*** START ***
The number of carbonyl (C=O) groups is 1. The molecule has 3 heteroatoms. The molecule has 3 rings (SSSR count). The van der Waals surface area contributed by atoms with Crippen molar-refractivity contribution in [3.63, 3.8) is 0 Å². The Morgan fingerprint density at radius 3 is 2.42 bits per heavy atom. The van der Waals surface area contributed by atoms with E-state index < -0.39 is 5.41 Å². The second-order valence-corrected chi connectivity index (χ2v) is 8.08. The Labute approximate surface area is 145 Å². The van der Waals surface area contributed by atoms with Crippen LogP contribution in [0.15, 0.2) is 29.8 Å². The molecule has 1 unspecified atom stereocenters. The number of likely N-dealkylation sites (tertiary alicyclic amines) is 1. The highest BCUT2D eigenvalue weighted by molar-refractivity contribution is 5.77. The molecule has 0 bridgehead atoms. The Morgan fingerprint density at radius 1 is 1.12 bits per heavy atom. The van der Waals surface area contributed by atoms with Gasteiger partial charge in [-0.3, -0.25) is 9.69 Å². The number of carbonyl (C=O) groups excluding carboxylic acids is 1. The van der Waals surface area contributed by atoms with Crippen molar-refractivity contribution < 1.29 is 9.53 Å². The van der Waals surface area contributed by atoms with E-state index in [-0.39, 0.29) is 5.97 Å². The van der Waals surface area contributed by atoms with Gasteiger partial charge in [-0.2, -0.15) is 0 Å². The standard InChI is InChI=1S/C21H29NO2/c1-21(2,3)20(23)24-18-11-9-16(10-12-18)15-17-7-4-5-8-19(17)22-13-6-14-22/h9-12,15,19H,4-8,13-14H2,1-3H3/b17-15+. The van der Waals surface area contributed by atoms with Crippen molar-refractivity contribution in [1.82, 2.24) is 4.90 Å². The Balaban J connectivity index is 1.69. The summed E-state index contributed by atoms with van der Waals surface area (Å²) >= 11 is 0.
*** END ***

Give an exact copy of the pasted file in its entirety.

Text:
The number of carbonyl (C=O) groups is 1. The molecule has 3 heteroatoms. The molecule has 3 rings (SSSR count). The van der Waals surface area contributed by atoms with Crippen molar-refractivity contribution in [3.63, 3.8) is 0 Å². The Morgan fingerprint density at radius 3 is 2.42 bits per heavy atom. The van der Waals surface area contributed by atoms with E-state index < -0.39 is 5.41 Å². The second-order valence-corrected chi connectivity index (χ2v) is 8.08. The Labute approximate surface area is 145 Å². The van der Waals surface area contributed by atoms with Crippen LogP contribution in [0.15, 0.2) is 29.8 Å². The molecule has 1 unspecified atom stereocenters. The number of likely N-dealkylation sites (tertiary alicyclic amines) is 1. The highest BCUT2D eigenvalue weighted by molar-refractivity contribution is 5.77. The molecule has 0 bridgehead atoms. The Morgan fingerprint density at radius 1 is 1.12 bits per heavy atom. The van der Waals surface area contributed by atoms with Gasteiger partial charge in [-0.3, -0.25) is 9.69 Å². The number of carbonyl (C=O) groups excluding carboxylic acids is 1. The van der Waals surface area contributed by atoms with Crippen molar-refractivity contribution < 1.29 is 9.53 Å². The van der Waals surface area contributed by atoms with E-state index in [-0.39, 0.29) is 5.97 Å². The van der Waals surface area contributed by atoms with Gasteiger partial charge in [-0.2, -0.15) is 0 Å². The standard InChI is InChI=1S/C21H29NO2/c1-21(2,3)20(23)24-18-11-9-16(10-12-18)15-17-7-4-5-8-19(17)22-13-6-14-22/h9-12,15,19H,4-8,13-14H2,1-3H3/b17-15+. The van der Waals surface area contributed by atoms with Crippen molar-refractivity contribution in [1.82, 2.24) is 4.90 Å². The Balaban J connectivity index is 1.69. The summed E-state index contributed by atoms with van der Waals surface area (Å²) >= 11 is 0.